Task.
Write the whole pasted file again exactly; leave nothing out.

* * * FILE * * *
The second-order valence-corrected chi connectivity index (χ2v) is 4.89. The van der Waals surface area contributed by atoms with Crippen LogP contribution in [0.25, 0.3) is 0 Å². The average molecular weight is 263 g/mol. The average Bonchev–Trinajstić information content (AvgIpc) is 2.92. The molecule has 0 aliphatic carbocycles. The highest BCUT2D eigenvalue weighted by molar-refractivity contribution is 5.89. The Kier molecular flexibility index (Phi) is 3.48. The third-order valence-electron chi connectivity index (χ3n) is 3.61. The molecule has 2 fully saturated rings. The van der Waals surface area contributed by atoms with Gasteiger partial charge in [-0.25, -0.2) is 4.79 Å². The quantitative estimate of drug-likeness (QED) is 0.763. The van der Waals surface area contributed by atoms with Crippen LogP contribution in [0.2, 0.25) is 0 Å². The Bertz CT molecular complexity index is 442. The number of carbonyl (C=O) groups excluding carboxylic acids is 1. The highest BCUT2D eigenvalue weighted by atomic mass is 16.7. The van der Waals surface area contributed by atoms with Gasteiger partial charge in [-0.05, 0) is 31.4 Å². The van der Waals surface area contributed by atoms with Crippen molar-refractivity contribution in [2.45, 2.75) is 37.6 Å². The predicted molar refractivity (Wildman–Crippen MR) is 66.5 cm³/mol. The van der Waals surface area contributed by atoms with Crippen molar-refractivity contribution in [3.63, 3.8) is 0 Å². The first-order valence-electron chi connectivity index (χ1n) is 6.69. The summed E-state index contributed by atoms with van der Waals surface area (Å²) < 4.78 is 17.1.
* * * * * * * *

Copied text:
The second-order valence-corrected chi connectivity index (χ2v) is 4.89. The van der Waals surface area contributed by atoms with Crippen LogP contribution in [0.25, 0.3) is 0 Å². The average molecular weight is 263 g/mol. The average Bonchev–Trinajstić information content (AvgIpc) is 2.92. The molecule has 0 aliphatic carbocycles. The highest BCUT2D eigenvalue weighted by molar-refractivity contribution is 5.89. The Kier molecular flexibility index (Phi) is 3.48. The third-order valence-electron chi connectivity index (χ3n) is 3.61. The molecule has 2 fully saturated rings. The van der Waals surface area contributed by atoms with Gasteiger partial charge in [-0.25, -0.2) is 4.79 Å². The quantitative estimate of drug-likeness (QED) is 0.763. The van der Waals surface area contributed by atoms with Crippen LogP contribution in [0.2, 0.25) is 0 Å². The Bertz CT molecular complexity index is 442. The number of carbonyl (C=O) groups excluding carboxylic acids is 1. The highest BCUT2D eigenvalue weighted by atomic mass is 16.7. The van der Waals surface area contributed by atoms with Gasteiger partial charge in [-0.05, 0) is 31.4 Å². The van der Waals surface area contributed by atoms with Crippen molar-refractivity contribution in [2.45, 2.75) is 37.6 Å². The predicted molar refractivity (Wildman–Crippen MR) is 66.5 cm³/mol. The van der Waals surface area contributed by atoms with Crippen molar-refractivity contribution in [3.63, 3.8) is 0 Å². The first-order valence-electron chi connectivity index (χ1n) is 6.69. The summed E-state index contributed by atoms with van der Waals surface area (Å²) < 4.78 is 17.1.